A stipulated judgment is an agreement between two or more parties that settles a legal dispute
Different people have different approaches to dealing with debts. Some want to get rid of the debt as soon as possible, while others are more willing to negotiate a settlement with their creditor. If you are already involved in a court case, the judge may ask you to sign a “stipulated judgment.”
What is a Stipulated Judgment?
If you and the other party agree to a stipulated judgment, you are both agreeing to sign the judgment. This means that you give up your right to a trial and agree to be bound by the terms of the judgment.
What’s Included In a Stipulated Judgment?
When parties come to a mutually agreeable resolution in a civil case, they may enter into what is called a stipulated judgment. This legally binding agreement includes provisions for how the debt will be paid, whether in installments or as a lump sum. As long as the agreed-upon payments are made, the creditor agrees not to take any further legal action against the debtor.
Why Would a Creditor Seek a Stipulated Judgment?
If you default on your monthly payments, this agreement protects the creditor by allowing them to obtain a judgment for the full amount. Without this agreement, they would likely receive far less money if they had to go to trial.
Should You Agree to a Stipulated Judgment?
A stipulated judgment is a legal agreement between two parties in which one party agrees to pay a set amount of money to the other party. The main incentive of a stipulated judgment is that it usually results in the payer paying far less than they would if they lost the case in court. Although the payer is legally bound to make the agreed-upon payment, it will still be less than what they would have had to pay if they went to trial and lost.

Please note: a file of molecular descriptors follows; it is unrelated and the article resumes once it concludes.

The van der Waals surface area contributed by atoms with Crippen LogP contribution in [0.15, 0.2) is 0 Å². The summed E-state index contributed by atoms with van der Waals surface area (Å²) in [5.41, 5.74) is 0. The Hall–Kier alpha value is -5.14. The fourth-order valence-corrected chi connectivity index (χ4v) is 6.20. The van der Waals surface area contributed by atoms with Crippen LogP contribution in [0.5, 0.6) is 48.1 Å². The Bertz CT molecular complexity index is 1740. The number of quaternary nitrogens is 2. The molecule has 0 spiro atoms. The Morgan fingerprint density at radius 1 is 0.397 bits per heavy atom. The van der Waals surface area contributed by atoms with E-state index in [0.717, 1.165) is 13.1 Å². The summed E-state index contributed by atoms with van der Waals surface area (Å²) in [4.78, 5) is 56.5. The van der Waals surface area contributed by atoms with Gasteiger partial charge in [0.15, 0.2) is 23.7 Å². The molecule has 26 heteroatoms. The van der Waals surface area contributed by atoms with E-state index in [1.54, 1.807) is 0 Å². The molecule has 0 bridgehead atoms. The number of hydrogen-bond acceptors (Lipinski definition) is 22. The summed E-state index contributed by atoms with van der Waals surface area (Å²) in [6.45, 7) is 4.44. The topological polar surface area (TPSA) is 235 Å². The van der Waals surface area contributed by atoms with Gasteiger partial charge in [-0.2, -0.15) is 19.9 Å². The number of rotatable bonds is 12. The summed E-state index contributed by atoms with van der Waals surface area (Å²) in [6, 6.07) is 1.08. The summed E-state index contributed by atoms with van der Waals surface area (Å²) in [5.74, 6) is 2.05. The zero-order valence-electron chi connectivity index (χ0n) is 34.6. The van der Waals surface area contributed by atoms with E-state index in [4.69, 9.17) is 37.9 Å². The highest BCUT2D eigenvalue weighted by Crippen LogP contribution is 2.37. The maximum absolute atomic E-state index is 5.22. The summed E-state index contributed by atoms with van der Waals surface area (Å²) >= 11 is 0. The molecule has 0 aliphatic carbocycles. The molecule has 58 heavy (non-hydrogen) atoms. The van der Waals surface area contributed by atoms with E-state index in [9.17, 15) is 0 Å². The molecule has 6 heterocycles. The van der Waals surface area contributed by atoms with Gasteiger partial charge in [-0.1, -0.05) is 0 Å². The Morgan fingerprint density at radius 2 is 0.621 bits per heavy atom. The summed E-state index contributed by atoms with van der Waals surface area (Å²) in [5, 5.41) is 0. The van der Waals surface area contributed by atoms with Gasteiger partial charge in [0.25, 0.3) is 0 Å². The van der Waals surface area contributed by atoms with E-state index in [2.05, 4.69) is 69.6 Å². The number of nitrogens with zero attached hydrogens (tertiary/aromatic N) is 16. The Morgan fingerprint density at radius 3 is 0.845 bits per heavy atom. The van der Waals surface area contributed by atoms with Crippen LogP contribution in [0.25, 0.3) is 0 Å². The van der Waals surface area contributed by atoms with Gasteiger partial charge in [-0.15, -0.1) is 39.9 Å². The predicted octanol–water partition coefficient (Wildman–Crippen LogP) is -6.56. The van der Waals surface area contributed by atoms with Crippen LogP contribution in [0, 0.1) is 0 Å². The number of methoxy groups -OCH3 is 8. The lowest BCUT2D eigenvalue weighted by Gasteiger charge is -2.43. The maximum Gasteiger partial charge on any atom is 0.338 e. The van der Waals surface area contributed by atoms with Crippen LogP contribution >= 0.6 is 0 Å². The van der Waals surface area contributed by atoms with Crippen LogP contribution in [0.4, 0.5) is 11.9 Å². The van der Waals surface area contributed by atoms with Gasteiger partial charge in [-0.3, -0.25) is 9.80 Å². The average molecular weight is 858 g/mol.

Benefits of Signing a Stipulated Judgment
If you have a legitimate debt, signing a stipulated judgment can be a good idea. If you can’t make a counterclaim or dispute the debt, you don’t have any legal basis to avoid paying it.
It is always better to try and negotiate a settlement with your creditor instead of going to trial over unpaid debt. This way you can arrange to pay your debt back slowly in manageable installments, rather than being given a large bill all at once. Having control over the situation is much better than being forced into a payment plan you cannot afford.
Downsides of Signing a Stipulated Judgment
If you sign a stipulated judgment, you are agreeing to make payments as outlined in the agreement. If you miss any payments, you will be held accountable and may end up with a judgment against you. This also means that you will have waived your right to trial. Therefore, if you cannot make the agreed-upon payments, it is best not to sign the stipulated judgment.
Be sure to fully understand any stipulated judgment you are considering before agreeing to it. You may have a defense that could allow you to win your case or get it dismissed outright. If you do agree to a stipulated judgment, be prepared to adhere strictly to its terms; otherwise, you may make the situation worse. Above all, never sign an agreement you don’t comprehend. If necessary, seek assistance from an attorney.Clearone Advantage, Credit Associates, Credit 9, Americor Funding, Tripoint Lending, Lendvia, Simple Path Financial, New Start Capital, Point Break Financial, Sagemore Financial, Money Ladder, Advantage Preferred Financial, LoanQuo, Apply.Credit9, Mobilend
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